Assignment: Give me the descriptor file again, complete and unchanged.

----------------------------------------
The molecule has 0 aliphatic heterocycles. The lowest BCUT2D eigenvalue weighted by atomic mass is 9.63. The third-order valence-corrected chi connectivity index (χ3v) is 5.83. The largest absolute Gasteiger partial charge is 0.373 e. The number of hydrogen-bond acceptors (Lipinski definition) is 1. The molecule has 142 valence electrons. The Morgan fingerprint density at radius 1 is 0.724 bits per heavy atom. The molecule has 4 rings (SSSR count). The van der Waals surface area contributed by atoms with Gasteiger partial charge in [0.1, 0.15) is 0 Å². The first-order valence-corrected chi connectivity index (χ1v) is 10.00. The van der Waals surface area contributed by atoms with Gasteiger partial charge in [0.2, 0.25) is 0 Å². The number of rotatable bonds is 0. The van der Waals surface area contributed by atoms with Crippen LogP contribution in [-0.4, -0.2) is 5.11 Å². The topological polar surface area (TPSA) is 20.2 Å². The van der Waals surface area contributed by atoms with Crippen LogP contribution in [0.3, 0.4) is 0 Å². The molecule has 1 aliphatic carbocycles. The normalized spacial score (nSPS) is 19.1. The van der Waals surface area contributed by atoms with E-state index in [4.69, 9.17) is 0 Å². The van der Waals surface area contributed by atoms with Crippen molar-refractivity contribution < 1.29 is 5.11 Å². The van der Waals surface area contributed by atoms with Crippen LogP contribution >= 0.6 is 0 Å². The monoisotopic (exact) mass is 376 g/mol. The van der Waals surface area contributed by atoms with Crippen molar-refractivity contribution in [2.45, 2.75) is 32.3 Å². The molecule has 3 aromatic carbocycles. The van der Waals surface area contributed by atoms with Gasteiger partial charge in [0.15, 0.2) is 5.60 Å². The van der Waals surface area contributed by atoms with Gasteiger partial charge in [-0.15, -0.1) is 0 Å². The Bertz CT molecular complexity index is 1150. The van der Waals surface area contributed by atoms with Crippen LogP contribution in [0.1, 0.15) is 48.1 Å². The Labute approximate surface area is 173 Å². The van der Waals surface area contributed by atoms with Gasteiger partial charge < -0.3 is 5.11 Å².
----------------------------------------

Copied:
The molecule has 0 aliphatic heterocycles. The lowest BCUT2D eigenvalue weighted by atomic mass is 9.63. The third-order valence-corrected chi connectivity index (χ3v) is 5.83. The largest absolute Gasteiger partial charge is 0.373 e. The number of hydrogen-bond acceptors (Lipinski definition) is 1. The molecule has 142 valence electrons. The Morgan fingerprint density at radius 1 is 0.724 bits per heavy atom. The molecule has 4 rings (SSSR count). The van der Waals surface area contributed by atoms with Gasteiger partial charge in [0.1, 0.15) is 0 Å². The first-order valence-corrected chi connectivity index (χ1v) is 10.00. The van der Waals surface area contributed by atoms with Gasteiger partial charge in [0.2, 0.25) is 0 Å². The number of rotatable bonds is 0. The van der Waals surface area contributed by atoms with Crippen LogP contribution in [-0.4, -0.2) is 5.11 Å². The topological polar surface area (TPSA) is 20.2 Å². The van der Waals surface area contributed by atoms with Crippen LogP contribution in [0.3, 0.4) is 0 Å². The molecule has 1 aliphatic carbocycles. The normalized spacial score (nSPS) is 19.1. The van der Waals surface area contributed by atoms with E-state index in [4.69, 9.17) is 0 Å². The van der Waals surface area contributed by atoms with Crippen molar-refractivity contribution < 1.29 is 5.11 Å². The van der Waals surface area contributed by atoms with Crippen LogP contribution >= 0.6 is 0 Å². The monoisotopic (exact) mass is 376 g/mol. The van der Waals surface area contributed by atoms with Crippen molar-refractivity contribution in [2.45, 2.75) is 32.3 Å². The molecule has 3 aromatic carbocycles. The van der Waals surface area contributed by atoms with Gasteiger partial charge in [0.15, 0.2) is 5.60 Å². The van der Waals surface area contributed by atoms with Gasteiger partial charge in [-0.15, -0.1) is 0 Å². The Bertz CT molecular complexity index is 1150. The van der Waals surface area contributed by atoms with Crippen LogP contribution in [0.1, 0.15) is 48.1 Å². The Labute approximate surface area is 173 Å². The van der Waals surface area contributed by atoms with Gasteiger partial charge < -0.3 is 5.11 Å².